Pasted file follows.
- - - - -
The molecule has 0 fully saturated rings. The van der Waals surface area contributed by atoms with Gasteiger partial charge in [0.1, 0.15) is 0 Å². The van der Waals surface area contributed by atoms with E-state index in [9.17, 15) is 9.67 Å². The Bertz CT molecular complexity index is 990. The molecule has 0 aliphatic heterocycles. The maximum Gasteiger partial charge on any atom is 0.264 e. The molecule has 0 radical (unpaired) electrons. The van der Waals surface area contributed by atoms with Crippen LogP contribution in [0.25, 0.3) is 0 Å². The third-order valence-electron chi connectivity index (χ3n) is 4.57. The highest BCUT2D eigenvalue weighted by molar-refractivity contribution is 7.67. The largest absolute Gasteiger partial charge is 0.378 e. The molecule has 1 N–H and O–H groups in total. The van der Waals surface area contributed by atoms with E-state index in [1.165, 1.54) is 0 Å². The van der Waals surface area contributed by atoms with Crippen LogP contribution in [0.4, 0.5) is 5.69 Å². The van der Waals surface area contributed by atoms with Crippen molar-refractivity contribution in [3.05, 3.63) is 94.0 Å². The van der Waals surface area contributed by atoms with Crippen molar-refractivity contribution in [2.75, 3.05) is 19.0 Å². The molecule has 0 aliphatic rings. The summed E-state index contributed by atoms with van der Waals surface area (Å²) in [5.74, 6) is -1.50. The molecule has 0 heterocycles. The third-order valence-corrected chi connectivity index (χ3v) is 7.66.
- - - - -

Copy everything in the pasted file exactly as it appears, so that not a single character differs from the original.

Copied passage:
The molecule has 0 fully saturated rings. The van der Waals surface area contributed by atoms with Gasteiger partial charge in [0.1, 0.15) is 0 Å². The van der Waals surface area contributed by atoms with E-state index in [9.17, 15) is 9.67 Å². The Bertz CT molecular complexity index is 990. The molecule has 0 aliphatic heterocycles. The maximum Gasteiger partial charge on any atom is 0.264 e. The molecule has 0 radical (unpaired) electrons. The van der Waals surface area contributed by atoms with Crippen LogP contribution in [0.25, 0.3) is 0 Å². The third-order valence-electron chi connectivity index (χ3n) is 4.57. The highest BCUT2D eigenvalue weighted by molar-refractivity contribution is 7.67. The largest absolute Gasteiger partial charge is 0.378 e. The molecule has 1 N–H and O–H groups in total. The van der Waals surface area contributed by atoms with E-state index in [1.165, 1.54) is 0 Å². The van der Waals surface area contributed by atoms with Crippen LogP contribution in [0.4, 0.5) is 5.69 Å². The van der Waals surface area contributed by atoms with Crippen molar-refractivity contribution in [3.05, 3.63) is 94.0 Å². The van der Waals surface area contributed by atoms with Crippen molar-refractivity contribution in [2.75, 3.05) is 19.0 Å². The molecule has 0 aliphatic rings. The summed E-state index contributed by atoms with van der Waals surface area (Å²) in [5.74, 6) is -1.50. The molecule has 0 heterocycles. The third-order valence-corrected chi connectivity index (χ3v) is 7.66.